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Chloe’s Ultimate Travel Guide to 1 Day in Naples


Follow my ultimate guide to 1 day in Naples: land of great pizza and the freshest fish. And of Mount Vesuvius. The people of Naples are vivacious, and have a true sense of carpe diem, since they live in the shadows of an active volcano. If you only have 24 hours in the city, I recommend seeing a couple of popular sights and definitely eating some good pizza (don’t fret if you’re not that into pizza; fresh seafood is also abundant). 

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Languages: Italian (mixed local Neapolitan dialect)

Currency: Euro 

Voltage: 230V. See my post on Essential Items to Pack in your Carry-on for tips on what plug adapters to buy.

Major Train Station: Napoli Centrale (P.za Giuseppe Garibaldi, 80142 Napoli NA, Italy)

Major Airport: Naples International Airport 

Ultimate Guide to 1 Day in Naples: Getting There 

Even though it’s listed as an international airport, do check if there are any direct flights from your city to Naples International Airport. We weren’t able to book one from Canada, so we had to fly into Rome and then take a high-speed train to Naples. We made it to our train during the 2 hour time window and the high-speed train we took got us into Naples Centrale station in about an hour and half. 

I highly recommend taking the high-speed train if you’re already in Italy. It usually deposits you right downtown of whichever city you’re visiting. The trains are fast, comfortable, and you get to enjoy the scenery and relax. Buy tickets online at one of the operators (I usually use ItaliaRail or TrenItalia) for an assigned seat and you might even score a few discounted business class tickets online which come with snacks and wider leg room (see my guide on 24 hours in Venice for more info on high-speed trains). 

Don’t drive. Hire a driver. 

I highly recommend hiring a driver (or taxi) to get from the train station to your hotel (or you can take the subway, or even walk, depending on the distance and your luggage situation). Naples driving situation is chaotic, hectic, and mostly insane. At some point, you’ll be asking yourself why is a driver’s license even required? Rules of the road seem arbitrary and pedestrians cross the streets at will; no need to look both ways, just march right out into the road and drivers abruptly brake for them. 

Our driver, Pasquale, was a recommendation from the hotel (MAISON DANTE DE CHARME below) we stayed at. He was friendly, quirky, joyful. And extremely punctual. He got us to our tours right on time. I highly recommend taking a taxi or driver if you need and don’t bother driving at all. Rates will vary, but a 20
minute-ish ride from the train station to the hotel cost us about 20 EURO for 4 people and luggage. 

Ultimate Guide to 1 Day in Naples: Where to Stay 


Maison Dante de Charme is in a prime location almost directly across from a subway station (Dante’s Square) for easy access to transport. Naples streets are busy everywhere but this hotel is tucked just far enough away from the main streets that you’re mostly guaranteed a restful sleep.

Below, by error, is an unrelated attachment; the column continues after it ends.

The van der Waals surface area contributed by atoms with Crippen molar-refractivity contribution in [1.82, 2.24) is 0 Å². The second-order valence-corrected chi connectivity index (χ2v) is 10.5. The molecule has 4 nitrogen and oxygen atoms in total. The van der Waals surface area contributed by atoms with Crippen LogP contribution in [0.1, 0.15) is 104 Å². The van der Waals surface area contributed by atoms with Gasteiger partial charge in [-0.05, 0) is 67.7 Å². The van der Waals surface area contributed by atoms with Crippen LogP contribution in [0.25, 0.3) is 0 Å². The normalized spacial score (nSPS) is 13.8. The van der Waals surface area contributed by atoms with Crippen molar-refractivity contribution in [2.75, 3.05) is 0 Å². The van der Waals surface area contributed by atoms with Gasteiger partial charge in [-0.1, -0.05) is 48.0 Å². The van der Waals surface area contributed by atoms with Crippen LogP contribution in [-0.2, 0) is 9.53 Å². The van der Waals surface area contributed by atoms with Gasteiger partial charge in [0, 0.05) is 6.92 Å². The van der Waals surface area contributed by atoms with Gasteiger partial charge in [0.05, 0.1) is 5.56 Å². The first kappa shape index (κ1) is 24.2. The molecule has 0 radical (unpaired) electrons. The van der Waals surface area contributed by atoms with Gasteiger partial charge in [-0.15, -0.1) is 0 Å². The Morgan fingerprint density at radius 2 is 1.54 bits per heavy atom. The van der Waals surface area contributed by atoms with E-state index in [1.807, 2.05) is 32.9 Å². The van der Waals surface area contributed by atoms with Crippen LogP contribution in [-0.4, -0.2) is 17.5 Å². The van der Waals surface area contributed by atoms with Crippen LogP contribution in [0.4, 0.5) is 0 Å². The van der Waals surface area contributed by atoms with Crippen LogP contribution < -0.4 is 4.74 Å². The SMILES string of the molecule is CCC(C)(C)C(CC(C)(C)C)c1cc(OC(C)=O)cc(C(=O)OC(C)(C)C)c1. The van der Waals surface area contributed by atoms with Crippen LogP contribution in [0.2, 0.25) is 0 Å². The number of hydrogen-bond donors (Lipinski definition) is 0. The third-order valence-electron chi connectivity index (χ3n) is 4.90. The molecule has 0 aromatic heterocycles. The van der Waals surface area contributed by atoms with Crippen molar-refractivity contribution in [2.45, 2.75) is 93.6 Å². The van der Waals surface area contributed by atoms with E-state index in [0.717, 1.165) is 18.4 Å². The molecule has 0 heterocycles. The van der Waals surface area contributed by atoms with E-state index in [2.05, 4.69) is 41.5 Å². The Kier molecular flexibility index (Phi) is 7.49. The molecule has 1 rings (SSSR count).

The hotel has great room service; they even folded my pyjamas! I felt truly taken care of. Getting into the hotel is almost like playing a video game. You’re provided passcodes to the hotel’s entrances and lockboxes so you can get your own keys after hours. The hotel owner sent us all the videos and instructions to our What’s App for easy following. Just make sure you get roaming data for your phone and make sure it works in Italy. Maison Dante de Charme set us up with our driver Pasquale, so I definitely recommend asking your hotel if they have driver’s on their roster to help you with transport. 

Ultimate Guide to 1 Day in Naples: What to See and Do 

Tour the Naples Underground

Spend a few hours in the Napoli Sotterranea (Naples underground aqueducts) and marvel at Greek engineers who built the city’s first underground aqueduct. It’s almost a 4 story trek underground to see the ancient cisterns and tunnels. It’s incredibly high in some places and extremely narrow in others. The tunnels were also used as bomb shelters during WWII and there’s a whole tank made out of leftover Fiat parts that were discarded in the tunnels years after the war. 

There’s even a deactivated bomb that entered the tunnels but didn’t explode.

Entrance to tour of Naples underground aqueducts.

The tour is advertised as non-claustrophobic but there is a section where you have the option to walk through the narrowest of tunnels the Greeks built to speed water through the aqueducts. You don’t have to walk through it if space is an issue and can wait in another main room. 

Part of the tour also involves visiting an ancient Greco-Roman theatre where the foundations were engineered by the Romans to be earthquake-proof. Some modern day apartments are built on top of those ancient foundations. Those apartment dwellers are technically living on top of the theatre where emperors Claudius and Nero performed. 

A common looking apartment built over the foundations of an ancient Greco-Roman theatre.

Visit the Galleria Umberto mall and tour a local gallery